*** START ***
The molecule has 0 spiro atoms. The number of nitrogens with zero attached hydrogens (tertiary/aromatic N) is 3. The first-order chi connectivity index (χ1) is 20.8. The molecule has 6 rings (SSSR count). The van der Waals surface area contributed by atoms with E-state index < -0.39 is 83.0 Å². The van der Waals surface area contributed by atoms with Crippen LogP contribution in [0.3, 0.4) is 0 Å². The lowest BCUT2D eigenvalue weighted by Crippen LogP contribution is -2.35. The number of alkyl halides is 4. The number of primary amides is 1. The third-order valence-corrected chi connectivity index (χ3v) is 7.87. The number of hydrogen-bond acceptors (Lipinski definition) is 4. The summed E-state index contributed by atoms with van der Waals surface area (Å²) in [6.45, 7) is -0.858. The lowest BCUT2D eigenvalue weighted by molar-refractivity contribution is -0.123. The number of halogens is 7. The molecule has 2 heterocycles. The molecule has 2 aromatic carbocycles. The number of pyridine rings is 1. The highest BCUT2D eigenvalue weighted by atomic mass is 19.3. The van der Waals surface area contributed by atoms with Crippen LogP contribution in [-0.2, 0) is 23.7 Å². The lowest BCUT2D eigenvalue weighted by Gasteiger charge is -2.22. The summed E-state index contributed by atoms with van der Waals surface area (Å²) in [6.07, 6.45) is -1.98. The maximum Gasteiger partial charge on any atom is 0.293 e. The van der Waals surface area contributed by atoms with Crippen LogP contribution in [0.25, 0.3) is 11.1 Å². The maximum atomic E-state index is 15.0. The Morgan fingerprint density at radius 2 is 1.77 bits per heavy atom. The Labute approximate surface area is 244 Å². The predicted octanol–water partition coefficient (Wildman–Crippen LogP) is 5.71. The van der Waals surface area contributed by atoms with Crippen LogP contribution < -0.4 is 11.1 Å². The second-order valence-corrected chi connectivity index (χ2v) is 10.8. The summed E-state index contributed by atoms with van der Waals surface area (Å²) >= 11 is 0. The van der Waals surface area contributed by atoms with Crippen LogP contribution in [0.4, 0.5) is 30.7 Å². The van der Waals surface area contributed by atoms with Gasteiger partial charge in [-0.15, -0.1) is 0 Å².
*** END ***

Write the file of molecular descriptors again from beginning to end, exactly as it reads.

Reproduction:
The molecule has 0 spiro atoms. The number of nitrogens with zero attached hydrogens (tertiary/aromatic N) is 3. The first-order chi connectivity index (χ1) is 20.8. The molecule has 6 rings (SSSR count). The van der Waals surface area contributed by atoms with E-state index < -0.39 is 83.0 Å². The van der Waals surface area contributed by atoms with Crippen LogP contribution in [0.3, 0.4) is 0 Å². The lowest BCUT2D eigenvalue weighted by Crippen LogP contribution is -2.35. The number of alkyl halides is 4. The number of primary amides is 1. The third-order valence-corrected chi connectivity index (χ3v) is 7.87. The number of hydrogen-bond acceptors (Lipinski definition) is 4. The summed E-state index contributed by atoms with van der Waals surface area (Å²) in [6.45, 7) is -0.858. The lowest BCUT2D eigenvalue weighted by molar-refractivity contribution is -0.123. The number of halogens is 7. The molecule has 2 heterocycles. The molecule has 2 aromatic carbocycles. The number of pyridine rings is 1. The highest BCUT2D eigenvalue weighted by atomic mass is 19.3. The van der Waals surface area contributed by atoms with Crippen LogP contribution in [-0.2, 0) is 23.7 Å². The lowest BCUT2D eigenvalue weighted by Gasteiger charge is -2.22. The summed E-state index contributed by atoms with van der Waals surface area (Å²) in [6.07, 6.45) is -1.98. The maximum Gasteiger partial charge on any atom is 0.293 e. The van der Waals surface area contributed by atoms with Crippen LogP contribution in [0.25, 0.3) is 11.1 Å². The maximum atomic E-state index is 15.0. The Morgan fingerprint density at radius 2 is 1.77 bits per heavy atom. The Labute approximate surface area is 244 Å². The predicted octanol–water partition coefficient (Wildman–Crippen LogP) is 5.71. The van der Waals surface area contributed by atoms with Crippen LogP contribution < -0.4 is 11.1 Å². The second-order valence-corrected chi connectivity index (χ2v) is 10.8. The summed E-state index contributed by atoms with van der Waals surface area (Å²) >= 11 is 0. The van der Waals surface area contributed by atoms with Crippen LogP contribution in [0.4, 0.5) is 30.7 Å². The van der Waals surface area contributed by atoms with Gasteiger partial charge in [-0.15, -0.1) is 0 Å².